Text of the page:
Speaking of broken promises, there are a few in Castrol 2000. The first is the blatant lie about incredible shiny effects. I was barely able to notice entire other cycles while barreling down Laguna-Seca raceway at 160 MPH. It's this ignorance to detail that is really the death blow for this title. Castrol 2000 doesn't need incredible shiny effects to make it worth playing. It needs better physics and working multiplay. Like so many other recently released games (i.e. NFS: High Stakes) the developers of Castrol 2000 were more concerned with minutia than the obvious flaws in gameplay and design.
Let me briefly touch on the finer aspects of this game before getting back to how un-innovative it is. The tracks in Castrol 2000 are very well done. The rendering of Monaco and Lagua-Seca are some of the best I've seen, hands down. They are detailed, expansive and excellent in their portrayal of the real-life counterparts. The actual bike and racer models themselves are decent, with attention to making the driver seem realistically sitting on the bike, and not glued to it like in Moto Racer.
The falling models are bad. Not Road Rash flipping-over-the-handle-bars-and-flying-a-quarter-mile bad, but close. After skidding face down with their legs stuck a foot into the ground the racers will awkwardly run back to their bikes and awkwardly attempt to get back onto it. This is another perfect example of something that, though done with good intentions for simulation, only hurts the feeling of realism.
Controlling the bike is not, as motorcycle racing fans are aware, a matter of turning the bike to the desired direction but of leaning a substantial portion of the racers weight towards the inside of the turn. From that point physics takes over, momentum and velocity keep you from falling over and ba-da-bing you're running a perfect apex line. At high speeds Castrol 2000 has this whole physics bag down fine, its at slow speeds that things get a bit out of hand. It is impossible for a motorcycle to take a turn at 17MPH on a 20 degree lean. I don't care what planet this game is supposed to take place on, its just not going to happen. Gravity is a bitch, and it will bring down a six hundred pound bike faster than you can say 'incredible shiny effects.'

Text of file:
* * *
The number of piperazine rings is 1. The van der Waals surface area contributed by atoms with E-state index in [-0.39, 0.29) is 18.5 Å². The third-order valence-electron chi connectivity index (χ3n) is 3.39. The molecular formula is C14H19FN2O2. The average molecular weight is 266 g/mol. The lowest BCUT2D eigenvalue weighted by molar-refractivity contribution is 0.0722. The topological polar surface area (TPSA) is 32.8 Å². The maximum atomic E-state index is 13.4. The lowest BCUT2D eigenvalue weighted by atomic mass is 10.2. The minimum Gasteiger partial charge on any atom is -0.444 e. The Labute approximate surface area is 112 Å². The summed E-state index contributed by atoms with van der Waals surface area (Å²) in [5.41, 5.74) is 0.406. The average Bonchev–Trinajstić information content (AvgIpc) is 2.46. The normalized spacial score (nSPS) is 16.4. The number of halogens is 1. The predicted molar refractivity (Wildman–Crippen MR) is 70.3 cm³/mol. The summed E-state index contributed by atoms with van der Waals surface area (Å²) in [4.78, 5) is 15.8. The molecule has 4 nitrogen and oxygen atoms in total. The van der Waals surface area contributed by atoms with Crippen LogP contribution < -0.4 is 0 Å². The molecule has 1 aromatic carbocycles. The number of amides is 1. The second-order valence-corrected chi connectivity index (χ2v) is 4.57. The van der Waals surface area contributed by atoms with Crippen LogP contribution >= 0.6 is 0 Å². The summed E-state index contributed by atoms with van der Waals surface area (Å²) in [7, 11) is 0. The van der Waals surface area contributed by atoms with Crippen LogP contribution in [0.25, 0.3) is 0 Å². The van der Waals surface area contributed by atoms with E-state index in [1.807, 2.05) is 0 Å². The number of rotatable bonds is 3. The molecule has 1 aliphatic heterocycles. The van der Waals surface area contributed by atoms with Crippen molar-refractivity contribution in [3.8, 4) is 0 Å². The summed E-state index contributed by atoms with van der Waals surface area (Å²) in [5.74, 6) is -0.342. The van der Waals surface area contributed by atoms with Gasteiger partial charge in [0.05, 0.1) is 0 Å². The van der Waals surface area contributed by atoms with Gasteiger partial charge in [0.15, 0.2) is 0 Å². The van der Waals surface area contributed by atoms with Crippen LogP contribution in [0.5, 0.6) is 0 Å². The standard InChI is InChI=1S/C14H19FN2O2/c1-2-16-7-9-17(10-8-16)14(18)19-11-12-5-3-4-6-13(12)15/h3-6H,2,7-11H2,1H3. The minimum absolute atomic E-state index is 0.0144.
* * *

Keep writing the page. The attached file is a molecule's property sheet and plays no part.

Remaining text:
The only working form of multiplayer comes from the split-screen racing mode. The network-racing mode does not function over LAN properly, and no means of direct TCP/IP connection is provided. Whenever a dual platform game (PSX and PC) is released another red warning light goes off inside my head. The effort obviously not given to code proper multiplay just shows the eagerness of the publishers to port this game to PC as quickly as possible and get it onto store shelves. I have no doubt that I am not alone in my disgust for this type of business conduct.
To sum up, it is the large amount of racing tracks, semi-intelligent racer AI and official licensing are the absolute saving grace of Castrol 2000. Though very playable, Castrol 2000 does little to prove its gaming worth. The title itself tries to cash in on the overused game marketing tactic of slapping the year 2000 on the title, and calling it a sequel. Slightly improved graphics, standard sound and simple presentation keep this game from being anything but an update of its predecessor. Though it is far ahead of the Moto Racer series Castrol comes up short in many key areas.
Castrol Honda Superbike 2000 is the sequel to last year's game of the same name, only sporting a title minus the 2000. The changes are apparent though, but for those who are uttering, "What's this bike thingy all about then?" I can only say pure gaming goodness. For fans of motorcycles and the racing of them in particular you can't go past this game.
The very pretty visuals help convey a stirring sense of speed, and one can't help but get excited. There are a number of views to play this game from, but I found the best and most practical to be the 1st person view.
Leaning into corners, or just sailing down the straights, riding a virtual motorcycle is very cool. It does take a while to get used to the games physics and controls, but unlike GP500, the game is less of a sim and can be picked up and played relatively easily. It would be more comparable to the venerable Manx TT arcade game by Sega - fun to play and not too challenging.
The options available to the player include your run-of-the-mill modes, such as practice, single races, multiplayer and season play, where you fly all over the world attending races, and hopefully winning them too.
The only licensed bikes (and team) are the Castrol Honda Team, surprise surprise. This does suck a bit, as all the other bikes and teams are fake. Castrol Honda Superbike 2000 is an enjoyable romp through a light-hearted arcade kind of world. If you even have a slight urge to ride a bike, then this is for you. Newbies will lap its simplicity up by the truck full.
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